11. #11
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    I personally think that the idea of copyrighting colours is just stupid. That's just me though, obviously other company's disagree. As for taking the colours from other sites, I think that as long as your not making your site look the same it should be fine. Like how many websites are out there with the colour scheme of black and white, yet they don't look the same. As long as you keep it looking different, which shouldn't be hard to do, I don't think you'll run into problems.

  12. #12
    Ryan Kallok: Kallok Studios kallok's Avatar
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    Copyrighting colors is stupid....

    Imangine this: "#ffffff (C) Ryan Kallok"

    LMFAO

  13. #13
    Flash Git choclate vanilla's Avatar
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    Personally I think the issue would come down to did your clients company get any advantage from customers thinking they were the other company.

    For example a car dealers using the logo MGM got away with doing it because the COURT said that there was no way someone might get confused between which company was which.

  14. #14
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    It revolves around whether your whole intent is to mislead your audience..

    Every "knock off" generic softdrink out there is patterned off of it's brand equivilant (Pepsi, Coke, etc..) their color schemes are close..just not exactly the same.

    However, take IBM's bluescreen style of ads...if you copied the color and the letterbox style of advertising..they would come after you for deceptive advertising practices.

    Basically if they can prove your use of the colors were in such a way to confuse the two companies..they would have a claim.




  15. #15
    they call me the_jump... le_saut's Avatar
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    An interesting side note to this is that large 'evil' corporations are now buying anti-theircompany domain names to avoid having to litigate and buy them off sitters....

    l_s

  16. #16
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    I heard State Farm purchased something like 30+ anti-state farm domains in a magazine article a while back.


  17. #17
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    The color of an item can also function as a trademark. The Supreme Court held in the 1995 case of Qualitex Co. v. Jacobson Products Co., 115 S.Ct. 1300 (1995) that the green-gold color of a dry cleaning press pad can function as a trademark. Before this decision, the argument was often made that color alone could not be considered a trademark, since granting trademark status to colors would soon lead to the depletion of the number of colors available for an object. The Court in Qualitex rejected arguments based on this depletion theory, reasoning that alternative colors would usually be available for competitors. In those cases where alternative colors were not available, courts could deny trademark protection in those circumstances where color depletion may actually occur.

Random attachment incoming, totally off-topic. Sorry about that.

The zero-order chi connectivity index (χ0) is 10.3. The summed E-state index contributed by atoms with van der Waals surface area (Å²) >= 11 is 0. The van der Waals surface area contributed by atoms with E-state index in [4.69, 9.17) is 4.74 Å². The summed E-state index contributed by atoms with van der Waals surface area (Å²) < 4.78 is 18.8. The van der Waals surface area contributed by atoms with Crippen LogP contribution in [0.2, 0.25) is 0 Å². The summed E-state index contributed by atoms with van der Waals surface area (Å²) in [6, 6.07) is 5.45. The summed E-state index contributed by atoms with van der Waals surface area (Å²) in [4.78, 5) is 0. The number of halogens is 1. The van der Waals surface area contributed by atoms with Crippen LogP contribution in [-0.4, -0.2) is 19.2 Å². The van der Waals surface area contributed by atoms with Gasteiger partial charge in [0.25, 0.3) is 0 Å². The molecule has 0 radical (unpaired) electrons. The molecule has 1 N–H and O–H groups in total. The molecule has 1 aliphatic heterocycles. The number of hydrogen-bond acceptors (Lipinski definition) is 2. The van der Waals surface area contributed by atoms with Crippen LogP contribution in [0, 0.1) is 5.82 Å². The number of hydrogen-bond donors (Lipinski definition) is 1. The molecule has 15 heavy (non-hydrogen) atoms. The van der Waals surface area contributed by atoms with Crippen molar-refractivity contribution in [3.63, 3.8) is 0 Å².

In order for a color to be considered a trademark, the owner must show that secondary meaning has been developed for the color. In addition, a color cannot be a trademark if the color is functional in nature. For example, one court has held that the color black serves a functional purpose when used on outboard boat motors, since the color black matches all other boat colors and also makes the motor appear smaller. A second court, however, has stated that it is possible for a color to function as a trademark even if the color contributes to the utilitarian or aesthetic function of a product. A second example of a color mark is the color pink for Owens-Corning's fiberglass insulation.


    and here's the link:
    http://www.bitlaw.com/trademark/devices.html#color
    Any Questions?

    Orkar - pulling the crud out of the mud

  18. #18
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    If you could trademark colors, imagine the world in 20 years time, all the colors would be taken and no new companies would be allowed to start beacuase putting color on their products would be illegal

  19. #19
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    you cant

    you cant copyright a color scheme, that would be like copyrighting the color of my ass, you just cant do it

  20. #20

    unfortunately....

    to all of those (us, we?) that believe that you cannot copy protect a color scheme...you are mistaken. We could bounce back and forth, citing chapter and verse from several federal cases and laws...but let me offer the most obvious corroboration.

    If you happen to live in the United States, and you happen to get US Mail from the United States Post Office, AND...(sheesh) they happen to have one of those little 'vans' of theirs in the area (you know, the one with the red, white and blue stripe with the eagle on the side...?)
    READ THE FINE PRINT.

    both the logo of the eagle AND the red, white and blue color scheme (those specific shades and order) are copyrighted by the US Postal Service.

    do i dig it? heck, i dont even understand it...but they have a legally defensible claim in US and international courts.

    The question of 'can you' is obviously moot. The issue should now officially be 'should you'...yes?

    ~kr0m3